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Logging with Kubernetes



In previous blogs, we have explored the creating Kubernetes cluster, deploying an application with Kubernetes cluster and monitoring Kubernetes cluster. This blog gives the overview about the logging with Kubernetes. The logging methods used with Kubernetes.

Logging Kubernetes Cluster

Application and system level logs are useful to understand the problem with the system. It helps with troubleshooting and finding the root cause of the problem. Like application and system level logs containerized application also requires logs to be recorded and stored somewhere. The most standard method used for the logging is to write it to standard output and standard error streams. When the logs are recorded with separate storage then the mechanism is called as Cluster Level Logging.


Basic Logging with Kubernetes:

In the most basic logging, it’s possible to write the logs to the standard output using the Pod specification.

For Example:

apiVersion: v1
kind: Pod
 name: counter
 – name: count
   image: busybox
   args: [/bin/sh, -c,
           ‘i=0; while true; do echo “$i: $(date)”; i=$((i+1)); sleep 1; done’]

The logs will be recorded with standard output:

$ kubectl create -f log-example-pod.yaml
pod “counter” created
$ kubectl get po
NAME                          READY     STATUS    RESTARTS   AGE
counter                       1/1       Running   0          8s
hello-world-493621601-1ffrp   1/1       Running   3          19d
hello-world-493621601-mmnzw   1/1       Running   3          19d
hello-world-493621601-nqd67   1/1       Running   3          19d
hello-world-493621601-qkfcx   1/1       Running   3          19d
hello-world-493621601-xbf6s   1/1       Running   3          19d
$ kubectl logs counter
0: Fri Dec  1 16:37:36 UTC 2017
1: Fri Dec  1 16:37:37 UTC 2017
2: Fri Dec  1 16:37:38 UTC 2017
3: Fri Dec  1 16:37:39 UTC 2017
4: Fri Dec  1 16:37:40 UTC 2017
5: Fri Dec  1 16:37:41 UTC 2017
6: Fri Dec  1 16:37:42 UTC 2017
7: Fri Dec  1 16:37:43 UTC 2017
8: Fri Dec  1 16:37:44 UTC 2017

Node level logging with Kubernetes:

The containerize application writes logs to stdout and stderr. Logging driver is the responsible for the writing log to the file in JSON format. In case of docker engine, docker logging driver is responsible for writing the log.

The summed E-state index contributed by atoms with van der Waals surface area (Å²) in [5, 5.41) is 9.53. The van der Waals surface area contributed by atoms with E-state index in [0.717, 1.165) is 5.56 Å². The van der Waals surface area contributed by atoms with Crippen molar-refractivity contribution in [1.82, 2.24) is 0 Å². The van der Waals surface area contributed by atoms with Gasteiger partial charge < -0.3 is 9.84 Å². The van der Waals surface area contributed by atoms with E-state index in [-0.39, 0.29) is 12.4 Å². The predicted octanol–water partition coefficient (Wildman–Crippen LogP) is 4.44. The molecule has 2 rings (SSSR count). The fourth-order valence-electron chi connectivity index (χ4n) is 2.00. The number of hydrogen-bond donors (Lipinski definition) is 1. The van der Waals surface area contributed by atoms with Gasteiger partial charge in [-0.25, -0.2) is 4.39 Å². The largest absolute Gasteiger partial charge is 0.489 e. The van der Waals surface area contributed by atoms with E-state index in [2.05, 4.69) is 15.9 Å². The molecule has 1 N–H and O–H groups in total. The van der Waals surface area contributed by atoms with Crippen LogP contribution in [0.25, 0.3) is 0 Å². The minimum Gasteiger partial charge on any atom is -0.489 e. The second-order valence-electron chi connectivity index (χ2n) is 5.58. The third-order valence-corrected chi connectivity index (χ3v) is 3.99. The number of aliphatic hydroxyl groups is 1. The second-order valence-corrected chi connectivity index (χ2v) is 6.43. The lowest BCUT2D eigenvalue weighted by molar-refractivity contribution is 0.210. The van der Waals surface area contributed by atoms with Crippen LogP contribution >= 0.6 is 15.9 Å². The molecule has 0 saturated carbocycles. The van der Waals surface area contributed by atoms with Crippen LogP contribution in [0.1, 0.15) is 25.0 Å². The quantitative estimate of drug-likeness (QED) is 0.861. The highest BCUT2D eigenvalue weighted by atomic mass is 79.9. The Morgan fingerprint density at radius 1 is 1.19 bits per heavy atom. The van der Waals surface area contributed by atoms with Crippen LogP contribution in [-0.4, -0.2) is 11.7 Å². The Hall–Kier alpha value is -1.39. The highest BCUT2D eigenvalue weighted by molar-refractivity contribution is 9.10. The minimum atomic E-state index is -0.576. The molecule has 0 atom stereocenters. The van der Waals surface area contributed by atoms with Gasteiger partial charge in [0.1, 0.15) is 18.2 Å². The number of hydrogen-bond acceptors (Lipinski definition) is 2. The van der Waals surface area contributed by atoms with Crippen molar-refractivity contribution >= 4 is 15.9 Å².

The most important part of Node level logging is log rotation with the Kubernetes. With the help of log rotation, it ensures the logs will not consume all storage space of the nodes.

Cluster Level Logging with Kubernetes:

Kubernetes does not provide the native cluster level logging. But the cluster level logging is possible with following approaches:

  1. Run the agent on each node for log collection
  2. Run the side container which will be responsible for log collection
  3. Directly store the logs of the application into the storage

The most used and recommended method is using the node agent for log collection and storing the logs in log storage.

Stackdriver or Elasticsearch is used for the logging with Kubernetes. However, there are other solutions available like, sematext logging etc. Fluentd is used with custom configuration along with Stackdriver and Elasticsearch. Fluentd acts as the node agent.

For the Kubernetes Cluster created through minikube Giantswarm provides the solution. The solution consists ELK (Elasticsearch , logstash and Kibana) stack logging with minikube. However, it is possible to deploy all these components manually with manifests.  

Start the Minikube:

minikube start –memory 4096

Download all manifests and start Kibana:

Kubectl apply –filename

minikube service kibana 

The logging will be enabled and you can check it through Kibana dashboard. If you are using Google Kubernetes Engine, then stackdriver is a default logging option for GKE.

If you want custom logging with elasticsearch, kibana and fluentd, then Kubernetes provides the supported addon for logging.

Please check:

For more information check our other blogs too. 

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